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New Zealand's longest-running online daily news and commentary publication, now in its 25th year. The opinion pieces presented here are not purported to be fact but reasonable effort is made to ensure accuracy.

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Damn you NVidia

23 March 2020

I've been struggling with my linux box of late.

Last time I had to reboot it (protracted power outage), it came up with a blank (black) screen after the login with only the mouse-pointer visible. Obviously the rest of the system was working and the pointer even changed as you moved it over (invisible) borders and other parts of the desktop that should have been there.

Hmmm... it looked as if the damned NVidia drivers were messing up again.

No worries, drop to the shell, purge all the proprietary driver files and allow it to revert back to the default ones. These drivers (part of the Kernel I think) are slow as a wet week but have always been reliable.

Sure enough... reboot and the desktop re-appears with a warning that it's running in "software mode" without any hardware acceleration.

No worries... I'm busy, I'll sort out the driver situation later.

Work proceeds. I create some videos on my other computer, transfer them across to the linux box on a USB stick and all is well.

Then, yesterday, something even stranger started to happen.

When I plugged in the USB drive, the graphical desktop crashed and took me back to the login screen.

Eh? What's going on here? A corrupted or faulty USB stick perhaps?

Sure enough, another brand new stick didn't produce this problem. I plugged it in, it auto-mounted and up came a file-manager window on the desktop. Great, I'll just use the new stick and throw the old one away.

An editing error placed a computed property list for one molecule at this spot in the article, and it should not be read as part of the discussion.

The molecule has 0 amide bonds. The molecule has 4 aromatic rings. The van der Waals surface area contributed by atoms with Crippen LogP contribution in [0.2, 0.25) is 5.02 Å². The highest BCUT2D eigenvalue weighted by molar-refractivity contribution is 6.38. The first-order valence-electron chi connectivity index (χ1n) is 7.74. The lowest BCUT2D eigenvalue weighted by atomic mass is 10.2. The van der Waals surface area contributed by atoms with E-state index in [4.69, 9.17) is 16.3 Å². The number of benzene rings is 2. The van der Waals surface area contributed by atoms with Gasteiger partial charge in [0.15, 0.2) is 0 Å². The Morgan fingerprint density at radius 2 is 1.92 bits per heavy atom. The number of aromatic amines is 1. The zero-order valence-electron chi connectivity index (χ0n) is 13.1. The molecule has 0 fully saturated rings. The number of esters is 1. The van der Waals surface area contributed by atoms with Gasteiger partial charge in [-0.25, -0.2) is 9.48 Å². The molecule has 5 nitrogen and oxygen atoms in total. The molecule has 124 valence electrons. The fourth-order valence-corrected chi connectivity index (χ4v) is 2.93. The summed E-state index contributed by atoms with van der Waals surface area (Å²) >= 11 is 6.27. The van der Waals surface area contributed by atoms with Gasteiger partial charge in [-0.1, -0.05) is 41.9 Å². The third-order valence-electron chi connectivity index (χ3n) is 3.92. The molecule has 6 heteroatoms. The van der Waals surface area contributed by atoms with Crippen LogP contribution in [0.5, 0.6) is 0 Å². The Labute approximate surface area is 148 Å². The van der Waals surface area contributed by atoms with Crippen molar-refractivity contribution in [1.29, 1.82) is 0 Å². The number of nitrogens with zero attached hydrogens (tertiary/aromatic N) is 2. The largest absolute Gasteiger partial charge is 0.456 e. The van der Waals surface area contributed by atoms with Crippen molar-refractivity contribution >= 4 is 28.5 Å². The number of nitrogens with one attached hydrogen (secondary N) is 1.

So I copied the video file onto the stick using my Windows machine and then plugged it into the linux box.

Instant desktop crash, just like before.

Huh... that can't be right. Maybe there's a fault in the USB drivers or perhaps even a hardware problem with the USB ports.

So I set up a samba share on a directory so I could simply write the files onto the linux machine direct from the Windows box.

Bang... as soon as the file appeared on the linix machine -- instant desktop crash again.

I deleted the offending file, restarted the Cinamon desktop and this time I copied a different (non-video) file onto the linux drive. No problem. I could see the file, copy, rename and delete it from the linux file manager.

Hmmm... so it looked as if it was only video files that were triggering this crash, even though I wasn't opening them in linux their mere presence in a directory that was opened by the file manager would smack Cinamon so hard its lights went out.

No problems, I'll simply re-install the proprietory NVidia drivers.

I did that... and I was back to the black screen with just a mouse pointer. I tried all the available versions of driver... same result.

I googled away for over half an hour, trying all the tips and tricks that others claimed would fix this problem... but to no effect.

What the hell?

Having ruled out all else, I could only assume that the 12-month-old GT1030 card had suffered some kind of very subtle failure that allowed it to operate perfectly well, until it encountered some type of video file.

To prove this, I pulled the card and reverted back to the GPU built into the Intel processor on the motherboard.

BINGO!

All good now. Videos play, USB drives don't bring the system down and, to be honest, the performance of the onboard Intel graphics is actually *better* than that lousy GT1030 card ever delivered, even when the proprietory drivers were working.

What a way to waste the best part of a day!

Ah well, at least it gave me a chance to vacuum the case out and give the fans a wipe. It's amazing how much dust these things accumulate in a few short months.

Now I just have to sort out why the files from this new Panasonic HC-X1500 video camera I'm reviewing, have a tendency to throw Davinci Resolve into a state where it chews up all the available physical memory (32GB) in just a couple of seconds, before going on to also consume all the available virtual memory and then crash. Both Windows and linux have given me grief this weekend but it's now one-down, one to go!

Don't ya just love technology?

Update: fixed the Davinci Resolve problem too... seems to have been caused by a subtle corruption of the project database. New database... no worries!!

Life is good (again).

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